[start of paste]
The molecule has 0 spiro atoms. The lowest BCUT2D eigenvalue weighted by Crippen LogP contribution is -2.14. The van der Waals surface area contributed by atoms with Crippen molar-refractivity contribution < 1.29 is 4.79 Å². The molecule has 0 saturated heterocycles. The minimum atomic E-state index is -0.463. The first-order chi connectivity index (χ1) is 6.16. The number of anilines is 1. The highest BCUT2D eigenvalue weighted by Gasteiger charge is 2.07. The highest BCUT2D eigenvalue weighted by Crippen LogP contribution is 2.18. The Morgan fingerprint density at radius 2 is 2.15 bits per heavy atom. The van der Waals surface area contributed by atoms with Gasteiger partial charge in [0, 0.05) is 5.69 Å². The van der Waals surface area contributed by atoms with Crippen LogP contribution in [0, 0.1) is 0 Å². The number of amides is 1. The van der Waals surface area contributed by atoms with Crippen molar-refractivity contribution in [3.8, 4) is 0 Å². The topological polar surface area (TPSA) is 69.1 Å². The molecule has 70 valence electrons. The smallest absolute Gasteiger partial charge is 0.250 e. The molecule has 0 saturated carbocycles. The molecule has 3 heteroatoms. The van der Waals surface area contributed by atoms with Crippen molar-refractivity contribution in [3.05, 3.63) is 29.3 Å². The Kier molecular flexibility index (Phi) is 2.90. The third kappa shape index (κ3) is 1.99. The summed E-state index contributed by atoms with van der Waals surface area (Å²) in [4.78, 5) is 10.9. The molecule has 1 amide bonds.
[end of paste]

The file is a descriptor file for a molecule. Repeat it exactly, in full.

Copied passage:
The molecule has 0 spiro atoms. The lowest BCUT2D eigenvalue weighted by Crippen LogP contribution is -2.14. The van der Waals surface area contributed by atoms with Crippen molar-refractivity contribution < 1.29 is 4.79 Å². The molecule has 0 saturated heterocycles. The minimum atomic E-state index is -0.463. The first-order chi connectivity index (χ1) is 6.16. The number of anilines is 1. The highest BCUT2D eigenvalue weighted by Gasteiger charge is 2.07. The highest BCUT2D eigenvalue weighted by Crippen LogP contribution is 2.18. The Morgan fingerprint density at radius 2 is 2.15 bits per heavy atom. The van der Waals surface area contributed by atoms with Gasteiger partial charge in [0, 0.05) is 5.69 Å². The van der Waals surface area contributed by atoms with Crippen LogP contribution in [0, 0.1) is 0 Å². The number of amides is 1. The van der Waals surface area contributed by atoms with Crippen molar-refractivity contribution in [3.8, 4) is 0 Å². The topological polar surface area (TPSA) is 69.1 Å². The molecule has 70 valence electrons. The smallest absolute Gasteiger partial charge is 0.250 e. The molecule has 0 saturated carbocycles. The molecule has 3 heteroatoms. The van der Waals surface area contributed by atoms with Crippen molar-refractivity contribution in [3.05, 3.63) is 29.3 Å². The Kier molecular flexibility index (Phi) is 2.90. The third kappa shape index (κ3) is 1.99. The summed E-state index contributed by atoms with van der Waals surface area (Å²) in [4.78, 5) is 10.9. The molecule has 1 amide bonds.